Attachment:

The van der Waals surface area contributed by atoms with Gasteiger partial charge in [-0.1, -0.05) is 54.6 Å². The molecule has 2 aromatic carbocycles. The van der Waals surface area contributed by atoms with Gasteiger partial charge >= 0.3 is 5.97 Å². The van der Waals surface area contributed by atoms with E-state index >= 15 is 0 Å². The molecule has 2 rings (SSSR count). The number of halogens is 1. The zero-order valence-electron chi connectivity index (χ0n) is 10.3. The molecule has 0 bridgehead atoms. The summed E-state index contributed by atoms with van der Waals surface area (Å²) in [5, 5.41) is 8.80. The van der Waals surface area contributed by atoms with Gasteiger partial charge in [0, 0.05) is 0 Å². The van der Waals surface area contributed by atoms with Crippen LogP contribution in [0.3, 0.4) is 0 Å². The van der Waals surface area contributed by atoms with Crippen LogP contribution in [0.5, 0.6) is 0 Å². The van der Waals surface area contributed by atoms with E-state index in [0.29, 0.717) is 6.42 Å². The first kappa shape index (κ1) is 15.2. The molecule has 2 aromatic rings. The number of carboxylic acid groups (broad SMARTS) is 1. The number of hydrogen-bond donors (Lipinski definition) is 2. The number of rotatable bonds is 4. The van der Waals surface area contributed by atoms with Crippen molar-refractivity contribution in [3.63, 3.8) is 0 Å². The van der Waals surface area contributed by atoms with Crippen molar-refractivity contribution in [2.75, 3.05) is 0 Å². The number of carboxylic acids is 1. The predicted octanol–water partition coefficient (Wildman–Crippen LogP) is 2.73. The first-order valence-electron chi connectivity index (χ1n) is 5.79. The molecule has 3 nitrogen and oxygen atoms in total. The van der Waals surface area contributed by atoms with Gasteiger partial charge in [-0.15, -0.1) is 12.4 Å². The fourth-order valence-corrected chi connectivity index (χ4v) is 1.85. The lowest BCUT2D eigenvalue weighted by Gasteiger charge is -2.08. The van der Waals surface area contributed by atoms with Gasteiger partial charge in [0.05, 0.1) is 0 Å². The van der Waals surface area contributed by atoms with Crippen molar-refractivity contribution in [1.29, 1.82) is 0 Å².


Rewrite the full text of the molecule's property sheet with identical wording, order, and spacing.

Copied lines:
The van der Waals surface area contributed by atoms with Gasteiger partial charge in [-0.1, -0.05) is 54.6 Å². The molecule has 2 aromatic carbocycles. The van der Waals surface area contributed by atoms with Gasteiger partial charge >= 0.3 is 5.97 Å². The van der Waals surface area contributed by atoms with E-state index >= 15 is 0 Å². The molecule has 2 rings (SSSR count). The number of halogens is 1. The zero-order valence-electron chi connectivity index (χ0n) is 10.3. The molecule has 0 bridgehead atoms. The summed E-state index contributed by atoms with van der Waals surface area (Å²) in [5, 5.41) is 8.80. The van der Waals surface area contributed by atoms with Gasteiger partial charge in [0, 0.05) is 0 Å². The van der Waals surface area contributed by atoms with Crippen LogP contribution in [0.3, 0.4) is 0 Å². The van der Waals surface area contributed by atoms with Crippen LogP contribution in [0.5, 0.6) is 0 Å². The van der Waals surface area contributed by atoms with E-state index in [0.29, 0.717) is 6.42 Å². The first kappa shape index (κ1) is 15.2. The molecule has 2 aromatic rings. The number of carboxylic acid groups (broad SMARTS) is 1. The number of hydrogen-bond donors (Lipinski definition) is 2. The number of rotatable bonds is 4. The van der Waals surface area contributed by atoms with Crippen molar-refractivity contribution in [3.63, 3.8) is 0 Å². The van der Waals surface area contributed by atoms with Crippen molar-refractivity contribution in [2.75, 3.05) is 0 Å². The number of carboxylic acids is 1. The predicted octanol–water partition coefficient (Wildman–Crippen LogP) is 2.73. The first-order valence-electron chi connectivity index (χ1n) is 5.79. The molecule has 3 nitrogen and oxygen atoms in total. The van der Waals surface area contributed by atoms with Gasteiger partial charge in [-0.15, -0.1) is 12.4 Å². The fourth-order valence-corrected chi connectivity index (χ4v) is 1.85. The lowest BCUT2D eigenvalue weighted by Gasteiger charge is -2.08. The van der Waals surface area contributed by atoms with Gasteiger partial charge in [0.05, 0.1) is 0 Å². The van der Waals surface area contributed by atoms with Crippen molar-refractivity contribution in [1.29, 1.82) is 0 Å².